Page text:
It seems like we’ve lost something in recent years, and in Hollywood’s rush to capture the dollars of young audiences they’ve short-changed the generations that made Hollywood the place it is today. It’s not too late. Write great stories for these great actors and give them a platform to do what they do better than anyone. Make them an offer they can’t refuse and see if that makes a difference to the almighty bottom line.


  1. Great column Heath!

    Just my hunch but I think these people just like to act and take the best job available. I wonder if they think about their legacy as much as we do.

    Do you think there's something to that?

    1. There's something to that, except I refuse to believe that Meet the Fokkers could ever be the best job available in any scenario.

    2. I do definitely think they're taking the best job available, either for the financial reward or for the artistic one. So if that's true, why are there not better parts/screenplays/films being created by people like me who love these actors? There don't seem to be nearly as many movies being made that put story and performance up front as there were, say, 20 years ago when technology limited what filmmakers could do. We do still get those types of movies, but they fall into the minority of what Hollywood is creating. And those movies rarely cast mature actors in favor of younger talent (justifiably so, I might add). Movies with experienced, older actors seem to be at the bottom of the studio totem pole because they are the most unmarketable and financially risky type of film to make right now. But that's a whole other column.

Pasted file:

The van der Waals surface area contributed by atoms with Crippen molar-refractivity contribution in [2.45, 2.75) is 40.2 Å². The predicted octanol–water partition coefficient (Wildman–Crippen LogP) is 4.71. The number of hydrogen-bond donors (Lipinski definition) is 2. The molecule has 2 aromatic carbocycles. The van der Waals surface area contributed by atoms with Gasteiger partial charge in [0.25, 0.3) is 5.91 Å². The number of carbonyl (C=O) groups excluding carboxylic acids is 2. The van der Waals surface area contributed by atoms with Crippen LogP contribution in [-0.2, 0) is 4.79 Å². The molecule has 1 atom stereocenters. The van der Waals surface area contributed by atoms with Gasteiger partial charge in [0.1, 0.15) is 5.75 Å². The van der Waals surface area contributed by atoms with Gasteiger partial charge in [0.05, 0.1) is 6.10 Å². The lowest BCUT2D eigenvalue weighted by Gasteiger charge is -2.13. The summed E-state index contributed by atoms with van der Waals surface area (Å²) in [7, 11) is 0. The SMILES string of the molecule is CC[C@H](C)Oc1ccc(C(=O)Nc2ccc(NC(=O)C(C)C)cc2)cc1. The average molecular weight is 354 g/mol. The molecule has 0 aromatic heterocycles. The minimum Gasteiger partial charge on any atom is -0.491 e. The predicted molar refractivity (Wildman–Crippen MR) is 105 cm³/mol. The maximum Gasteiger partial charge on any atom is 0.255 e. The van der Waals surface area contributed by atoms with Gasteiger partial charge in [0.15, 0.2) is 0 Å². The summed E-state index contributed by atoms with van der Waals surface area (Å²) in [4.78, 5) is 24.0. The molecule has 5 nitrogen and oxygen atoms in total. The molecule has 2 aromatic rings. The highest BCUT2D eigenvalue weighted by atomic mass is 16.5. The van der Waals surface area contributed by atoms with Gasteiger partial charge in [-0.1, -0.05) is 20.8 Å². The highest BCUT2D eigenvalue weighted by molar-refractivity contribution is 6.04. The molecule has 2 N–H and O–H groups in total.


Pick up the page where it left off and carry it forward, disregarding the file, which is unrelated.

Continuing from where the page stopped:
2. Interesting column Heath. I'll have to study on this one a while. You raise a lot of good questions but I can't think of any satisfying answers. Funny enough I was pining for the greatness of Robert (Bobby) De Niro while recently watching The King of Comedy. While not one of his greatest performances it is really interesting/funny/different which you can't say about anything he's done in years. Maybe we should just put these old guys/gals out on boats and watch them work for 2 hours. It worked for Redford.

  3. I know Warren Beatty isn't terribly well-loved around these parts, but what you're talking about has a lot to do with why I love him. He hasn't made a movie in over a decade, I think because he saw what direction his career might be headed in after (the not good but also not as bad as you've heard) Town & Country. Same with Gene Hackman, one turn in the less-than-stellar Welcome to Mooseport and he tapped out before he could become a parody of himself. I'd love to see both of them on screen more, but I respect the hell out of their decisions to drop out before they became punchlines.

    1. I like Warren Beatty in the right parts, and I like what he did for the industry in the '60s and '70s. I still don't like him in Dick Tracy, but please don't wake him up and tell him.